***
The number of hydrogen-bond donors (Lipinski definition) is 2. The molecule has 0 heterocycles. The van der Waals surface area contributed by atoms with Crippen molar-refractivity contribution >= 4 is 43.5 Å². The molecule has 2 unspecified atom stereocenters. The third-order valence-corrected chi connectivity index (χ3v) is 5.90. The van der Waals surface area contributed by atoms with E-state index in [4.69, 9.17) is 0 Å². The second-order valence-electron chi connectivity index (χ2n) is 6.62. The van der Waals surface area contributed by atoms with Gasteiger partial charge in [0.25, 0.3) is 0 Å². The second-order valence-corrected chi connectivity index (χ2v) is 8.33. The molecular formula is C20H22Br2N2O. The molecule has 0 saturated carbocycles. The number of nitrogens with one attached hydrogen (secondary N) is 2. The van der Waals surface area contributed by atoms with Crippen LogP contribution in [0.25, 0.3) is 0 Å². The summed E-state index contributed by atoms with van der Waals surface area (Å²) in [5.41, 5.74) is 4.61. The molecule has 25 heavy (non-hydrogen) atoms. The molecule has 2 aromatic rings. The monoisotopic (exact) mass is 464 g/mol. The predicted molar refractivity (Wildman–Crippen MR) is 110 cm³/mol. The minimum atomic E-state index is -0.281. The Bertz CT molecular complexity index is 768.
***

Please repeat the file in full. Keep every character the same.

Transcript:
The number of hydrogen-bond donors (Lipinski definition) is 2. The molecule has 0 heterocycles. The van der Waals surface area contributed by atoms with Crippen molar-refractivity contribution >= 4 is 43.5 Å². The molecule has 2 unspecified atom stereocenters. The third-order valence-corrected chi connectivity index (χ3v) is 5.90. The van der Waals surface area contributed by atoms with E-state index in [4.69, 9.17) is 0 Å². The second-order valence-electron chi connectivity index (χ2n) is 6.62. The van der Waals surface area contributed by atoms with Gasteiger partial charge in [0.25, 0.3) is 0 Å². The second-order valence-corrected chi connectivity index (χ2v) is 8.33. The molecular formula is C20H22Br2N2O. The molecule has 0 saturated carbocycles. The number of nitrogens with one attached hydrogen (secondary N) is 2. The van der Waals surface area contributed by atoms with Crippen LogP contribution in [0.25, 0.3) is 0 Å². The summed E-state index contributed by atoms with van der Waals surface area (Å²) in [5.41, 5.74) is 4.61. The molecule has 25 heavy (non-hydrogen) atoms. The molecule has 2 aromatic rings. The monoisotopic (exact) mass is 464 g/mol. The predicted molar refractivity (Wildman–Crippen MR) is 110 cm³/mol. The minimum atomic E-state index is -0.281. The Bertz CT molecular complexity index is 768.